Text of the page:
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Saturday, 3 May 2014

My Submission to the BBC Impartiality Review 2013 (Stuart Prebble Report)

Clearing my Desktop, I found the Submission below. Stuart Prebble's Impartiality Review has now been completed and published. I can't update the Submission in any way since I no longer read the BBC News website - it has been deleted from my Favourites Bar.


SUBMISSION from Trevor Pateman   4 March 2013

1.     This submission relates only to the BBC News website ( and only to its coverage of Religion.

2.     Over a long period of time – three or four years at a minimum - the website has created the impression that in relation to Religion, only the affairs of the Roman Catholic church are worthy of coverage and that there are only two newsworthy figures in that Church, the Pope and Cardinal Keith O’Brien.

3.     Website coverage comprises reporting of scandals affecting the Church but also uncritical reproduction of the Church’s own press releases. For example, on numerous Sunday mornings in the past few years, a main lead story has been the content of Cardinal O’Brien’s sermon for that day. There are also what might called be “Human Interest” stories about the Pope – his clothes and so on – which lend a Hello! magazine feel to some of the news coverage.

4.     There is some coverage of the Church of England, both of its scandals and occasionally of sermons by one of the Archbishops, but quantitatively far, far less.

5.     There is no coverage at all of the non-conformist churches.

6.     There is very little coverage or no coverage of other religions – Judaism, Islam and so on – as religions, with leaders, doctrinal conflicts and so on.

7.     The result is that website readers are effectively directed towards thinking that only the Roman Catholic Church is an important religious organisation and that only Roman Catholic beliefs and conflicts around them are worth thinking about.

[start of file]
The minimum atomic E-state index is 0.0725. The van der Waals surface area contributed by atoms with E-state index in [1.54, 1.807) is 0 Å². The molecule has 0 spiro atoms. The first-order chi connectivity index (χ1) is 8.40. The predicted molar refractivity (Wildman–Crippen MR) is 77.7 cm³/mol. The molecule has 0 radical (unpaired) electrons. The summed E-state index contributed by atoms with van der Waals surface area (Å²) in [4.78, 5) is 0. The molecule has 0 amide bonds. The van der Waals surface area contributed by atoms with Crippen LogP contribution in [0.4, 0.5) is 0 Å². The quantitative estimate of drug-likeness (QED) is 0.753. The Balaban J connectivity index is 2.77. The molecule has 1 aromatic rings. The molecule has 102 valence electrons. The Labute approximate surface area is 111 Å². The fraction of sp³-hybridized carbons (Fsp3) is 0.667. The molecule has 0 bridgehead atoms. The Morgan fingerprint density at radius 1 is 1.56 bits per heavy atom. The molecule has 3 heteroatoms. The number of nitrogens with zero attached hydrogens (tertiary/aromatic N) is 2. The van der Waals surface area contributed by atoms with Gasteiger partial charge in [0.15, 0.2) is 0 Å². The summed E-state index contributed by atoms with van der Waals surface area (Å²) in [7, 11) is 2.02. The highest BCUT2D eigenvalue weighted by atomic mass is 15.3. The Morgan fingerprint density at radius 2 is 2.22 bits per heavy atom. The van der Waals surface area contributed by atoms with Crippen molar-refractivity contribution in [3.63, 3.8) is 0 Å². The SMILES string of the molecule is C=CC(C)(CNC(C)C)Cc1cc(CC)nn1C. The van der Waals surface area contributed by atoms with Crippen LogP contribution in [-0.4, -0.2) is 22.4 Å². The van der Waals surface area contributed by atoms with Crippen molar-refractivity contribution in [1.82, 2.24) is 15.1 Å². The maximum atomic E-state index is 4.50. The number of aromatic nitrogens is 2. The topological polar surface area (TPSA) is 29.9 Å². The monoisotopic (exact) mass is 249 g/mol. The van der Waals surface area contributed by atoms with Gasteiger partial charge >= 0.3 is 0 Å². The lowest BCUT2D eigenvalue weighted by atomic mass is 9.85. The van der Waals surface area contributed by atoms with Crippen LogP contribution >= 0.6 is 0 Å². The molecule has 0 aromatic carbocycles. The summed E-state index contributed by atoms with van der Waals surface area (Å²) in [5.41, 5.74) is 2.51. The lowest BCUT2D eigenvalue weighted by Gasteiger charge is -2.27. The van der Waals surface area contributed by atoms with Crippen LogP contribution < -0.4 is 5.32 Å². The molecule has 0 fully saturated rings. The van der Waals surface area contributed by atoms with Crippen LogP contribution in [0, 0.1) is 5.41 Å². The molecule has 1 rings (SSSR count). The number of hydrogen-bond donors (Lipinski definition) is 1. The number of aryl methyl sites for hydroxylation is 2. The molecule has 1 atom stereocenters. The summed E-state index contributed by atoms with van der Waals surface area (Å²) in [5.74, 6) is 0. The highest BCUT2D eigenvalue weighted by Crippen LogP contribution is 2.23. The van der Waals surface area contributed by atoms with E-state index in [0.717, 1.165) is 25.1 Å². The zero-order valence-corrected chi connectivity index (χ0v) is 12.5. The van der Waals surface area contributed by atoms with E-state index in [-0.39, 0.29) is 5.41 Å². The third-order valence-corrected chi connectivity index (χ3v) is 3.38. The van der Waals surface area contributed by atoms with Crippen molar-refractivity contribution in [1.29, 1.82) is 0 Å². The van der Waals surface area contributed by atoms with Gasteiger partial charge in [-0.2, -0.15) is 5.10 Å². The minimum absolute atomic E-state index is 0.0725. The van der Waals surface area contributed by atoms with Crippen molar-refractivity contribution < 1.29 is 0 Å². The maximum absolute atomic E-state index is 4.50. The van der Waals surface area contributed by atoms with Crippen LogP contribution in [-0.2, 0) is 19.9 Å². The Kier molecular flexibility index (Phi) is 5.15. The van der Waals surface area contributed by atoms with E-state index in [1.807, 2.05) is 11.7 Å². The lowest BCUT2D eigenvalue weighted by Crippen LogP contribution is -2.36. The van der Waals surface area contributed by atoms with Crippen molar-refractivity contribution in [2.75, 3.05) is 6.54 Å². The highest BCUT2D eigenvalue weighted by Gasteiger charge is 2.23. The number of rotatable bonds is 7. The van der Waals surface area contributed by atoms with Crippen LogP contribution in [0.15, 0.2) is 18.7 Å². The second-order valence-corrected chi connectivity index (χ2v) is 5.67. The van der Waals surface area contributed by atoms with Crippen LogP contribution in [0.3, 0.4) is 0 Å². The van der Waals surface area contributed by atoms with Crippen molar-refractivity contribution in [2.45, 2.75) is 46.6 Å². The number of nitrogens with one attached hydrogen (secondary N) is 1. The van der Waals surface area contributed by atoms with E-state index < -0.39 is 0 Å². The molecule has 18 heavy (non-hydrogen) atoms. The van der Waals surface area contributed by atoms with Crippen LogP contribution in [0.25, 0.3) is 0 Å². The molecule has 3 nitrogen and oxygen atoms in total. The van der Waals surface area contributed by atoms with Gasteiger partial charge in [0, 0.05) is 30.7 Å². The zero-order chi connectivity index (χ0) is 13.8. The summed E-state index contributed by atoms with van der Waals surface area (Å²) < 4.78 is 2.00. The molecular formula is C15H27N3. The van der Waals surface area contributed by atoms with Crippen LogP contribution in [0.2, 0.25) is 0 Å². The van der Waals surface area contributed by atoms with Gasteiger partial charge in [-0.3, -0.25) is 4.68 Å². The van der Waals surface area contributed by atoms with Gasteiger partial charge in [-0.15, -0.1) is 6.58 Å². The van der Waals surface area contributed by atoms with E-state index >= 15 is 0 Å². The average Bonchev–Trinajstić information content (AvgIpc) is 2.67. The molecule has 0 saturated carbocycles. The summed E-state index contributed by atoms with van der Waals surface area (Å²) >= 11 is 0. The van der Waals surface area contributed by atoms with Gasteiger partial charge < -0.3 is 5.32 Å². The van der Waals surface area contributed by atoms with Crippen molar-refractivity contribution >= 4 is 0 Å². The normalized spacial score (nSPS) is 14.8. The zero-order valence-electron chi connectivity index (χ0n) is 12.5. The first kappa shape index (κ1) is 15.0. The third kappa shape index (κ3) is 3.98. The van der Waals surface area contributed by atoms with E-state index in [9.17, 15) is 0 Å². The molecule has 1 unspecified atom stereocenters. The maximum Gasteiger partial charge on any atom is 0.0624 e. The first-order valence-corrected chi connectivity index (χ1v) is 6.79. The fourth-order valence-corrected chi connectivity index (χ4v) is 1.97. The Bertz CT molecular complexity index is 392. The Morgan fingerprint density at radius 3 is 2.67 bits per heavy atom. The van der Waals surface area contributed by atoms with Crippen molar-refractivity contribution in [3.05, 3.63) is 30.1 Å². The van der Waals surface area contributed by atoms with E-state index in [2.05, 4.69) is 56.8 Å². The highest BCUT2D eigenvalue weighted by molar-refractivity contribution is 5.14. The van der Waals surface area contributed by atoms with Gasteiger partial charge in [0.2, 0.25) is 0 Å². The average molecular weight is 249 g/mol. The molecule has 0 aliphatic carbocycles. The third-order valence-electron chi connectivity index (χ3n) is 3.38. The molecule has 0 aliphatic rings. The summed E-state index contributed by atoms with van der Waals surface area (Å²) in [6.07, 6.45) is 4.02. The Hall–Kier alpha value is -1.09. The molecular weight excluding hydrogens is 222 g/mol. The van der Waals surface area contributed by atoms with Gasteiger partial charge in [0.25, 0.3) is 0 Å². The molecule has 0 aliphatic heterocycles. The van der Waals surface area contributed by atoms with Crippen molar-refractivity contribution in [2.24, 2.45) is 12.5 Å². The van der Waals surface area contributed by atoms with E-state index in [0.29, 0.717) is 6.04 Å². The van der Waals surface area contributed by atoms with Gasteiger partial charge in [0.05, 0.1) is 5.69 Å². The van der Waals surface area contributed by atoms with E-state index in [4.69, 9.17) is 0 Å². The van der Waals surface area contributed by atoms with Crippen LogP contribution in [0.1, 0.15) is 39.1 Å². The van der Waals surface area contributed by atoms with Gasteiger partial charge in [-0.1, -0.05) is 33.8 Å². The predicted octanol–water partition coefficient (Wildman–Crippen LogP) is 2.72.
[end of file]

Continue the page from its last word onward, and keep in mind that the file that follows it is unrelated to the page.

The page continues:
8.     The BBC News website does have a global readership and it might be argued that this accounts for the attention to Roman Catholic rather than, say, Church of  England affairs. But if the website is intended to be global, then there should be an awful lot more about religious Islam than there is.

9.     Insofar as the website is a National site, then the coverage is completely unbalanced. Cardinal Keith O’Brien is sometimes presented in a Scottish context, but Protestant Scottish religious leaders are rarely if ever mentioned. This is not a question of space. It would be quite possible to give a “Sunday Morning Round Up” of sermons being given if sermons  to empty pews are felt to be important. The partiality arises in the editorial decision that only Cardinal O’Brien’s are (or were) worth reporting and that they are worthy of lead story coverage.

10.                         The claims here are very general but will be supported by an analysis of the BBC News website Log (which I assume is kept in some form or other). But by way of example, I will point you to my Blog post of 16 April 2011 where I felt confident enough to predict that Cardinal Keith O’Brien’s Easter sermon, whatever it contained, would  be the main religious story on  Easter Sunday – as indeed it was (see my Blog post for 24 April 2011 at  

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